Chondrosarcomas arising from the vertebral axis usually present as a slowly growing mass with an insidious onset, associated with pain and local tenderness, usually associated with neurological deficits at the time of presentation [1].
Radiological features of chondrosarcoma of the spine do not differ from those of rest of the skeleton. Chondrosarcoma usually appear as osteolytic lesions with endosteal scalloping and cartilaginous matrix calcifications. Punctate, pop-corn like calcifications, arcs and ring types have been described for matrix mineralization which is pathognomonic for chondrosarcoma. Chondrosarcoma of the spine usually belong to the mesenchymal or clear cell histological types [1].
Our patient presented with a painless mass incidentally noticed with neither neurological symptoms nor clinical signs of malignancy. The plain radiological and other imaging studies showed classical features of a chondrosarcoma. Histopathology revealed a classical low grade chondrosarcoma unlike the described histological varieties of chondrosarcoma involving the spine.
The only other reported case is a chondrosarcoma of the spinous process arising from the thoracic (T1) vertebra, presenting with a painful mass and neurologic symptoms. Radiography had revealed lytic destruction of posterior elements mainly spinous process. The CT scan showed destruction of laminae and spinous process (centered within the spinous process) with encroachment into the spinal canal [1].
We present our case as a unique presentation of a spinal chondrosarcoma, in view of its rarity, unusual site of origin and histological features of a classical chondrosarcoma.

References

1. Chow WA. Update on chondrosarcomas. Curr Opin Oncol 2007 19:371–376. PMID: 17545802.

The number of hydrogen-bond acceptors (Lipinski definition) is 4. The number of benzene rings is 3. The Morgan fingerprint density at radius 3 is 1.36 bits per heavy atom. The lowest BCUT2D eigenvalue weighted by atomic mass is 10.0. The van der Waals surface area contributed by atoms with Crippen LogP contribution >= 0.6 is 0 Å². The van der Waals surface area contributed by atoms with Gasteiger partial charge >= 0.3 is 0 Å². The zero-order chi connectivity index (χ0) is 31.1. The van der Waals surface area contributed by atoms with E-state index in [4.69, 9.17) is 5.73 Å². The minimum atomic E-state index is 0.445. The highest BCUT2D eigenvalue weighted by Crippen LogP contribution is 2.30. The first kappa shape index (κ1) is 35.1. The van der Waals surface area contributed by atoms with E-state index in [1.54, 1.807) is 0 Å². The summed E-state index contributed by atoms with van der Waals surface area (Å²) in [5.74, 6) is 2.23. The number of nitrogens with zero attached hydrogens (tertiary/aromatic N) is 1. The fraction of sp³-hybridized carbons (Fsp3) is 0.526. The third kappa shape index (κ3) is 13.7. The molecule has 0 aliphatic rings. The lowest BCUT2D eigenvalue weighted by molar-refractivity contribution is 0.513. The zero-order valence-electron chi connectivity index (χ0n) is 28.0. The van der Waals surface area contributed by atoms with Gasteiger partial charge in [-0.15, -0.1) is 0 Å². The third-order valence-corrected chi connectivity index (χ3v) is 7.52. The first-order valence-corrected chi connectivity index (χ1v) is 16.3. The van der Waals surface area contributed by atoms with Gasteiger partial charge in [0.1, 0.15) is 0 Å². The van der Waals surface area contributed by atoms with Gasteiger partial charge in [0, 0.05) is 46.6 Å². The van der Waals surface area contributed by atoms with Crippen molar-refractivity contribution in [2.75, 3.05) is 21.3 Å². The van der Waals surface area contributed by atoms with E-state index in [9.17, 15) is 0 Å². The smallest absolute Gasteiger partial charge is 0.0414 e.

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2. Lewis DR Jr, Resnik CS, Aisner SC, Levine AM. Case report 879: chondrosarcoma of the spinous process. Skeletal Radiol 1994 23:677–679. PMID: 7886483.
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3. Solomon L. Hereditary multiple exostosis. J Bone Joint Surg Br 1963 45:292–304.
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4. Bess RS, Robbin MR, Bohlman HH, Thompson GH. Spinal exostoses: analysis of twelve cases and review of the literature. Spine (Phila Pa 1976) 2005 30:774–780. PMID: 15803080.
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5. Solomon L. Hereditary multiple exostosis. Am J Hum Genet 1964 16:351–363. PMID: 14207550.
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6. Sharma MC, Arora R, Deol PS, Mahapatra AK, Mehta VS, Sarkar C. Osteochondroma of the spine: an enigmatic tumor of the spinal cord: a series of 10 cases. J Neurosurg Sci 2002 46:66–70. PMID: 12232551.
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7. Gürkanlar D, Aciduman A, Günaydin A, Koçak H, Celik N. Solitary intraspinal lumbar vertebral osteochondroma: a case report. J Clin Neurosci 2004 11:911–913. PMID: 15519877.
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Fig. 1
Clinical photograph shows a mass in the left paraspinal region of the lumbar spine.
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Fig. 2
Plain radiograph reveals stippled calcification and erosion over the spinous process of L3 vertebra.
asj-6-279-g002.jpg
Fig. 3
(A) Multiple osteochondromata seen over bilateral knee joints. (B) Multiple osteochondromata seen over left humerus.
asj-6-279-g003.jpg
Fig. 4
T2 weighted magnetic resonance imaging scan revealed large lobulated mass around L2-L5 spinous process level.
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Fig. 5
Computed tomography scan revealed the origin of the mass from the spinous process with scalloping and intra-lesional calcifications withing the mass.
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Fig. 6
Gross specimen of the mass chondrosarcoma specimen measuring 11×4×4 cm along with the spinous process of L3 vertebra.
asj-6-279-g006.jpg
Fig. 7
Histology reveals cellular cartilaginous tumour with moderate nuclear pleomorphism and binucleation-classical low grade chondro-sarcoma (H&E, ×40).
asj-6-279-g007.jpg
Fig. 8
Plain radiographs-1 year follow-up with no evidence of recurrence.
asj-6-279-g008.jpg
Fig. 9
Magnetic resonance imaging scan of the lumbar spine-T2 weighted sagittal scan with no evidence of tumour recurrence.
asj-6-279-g009.jpg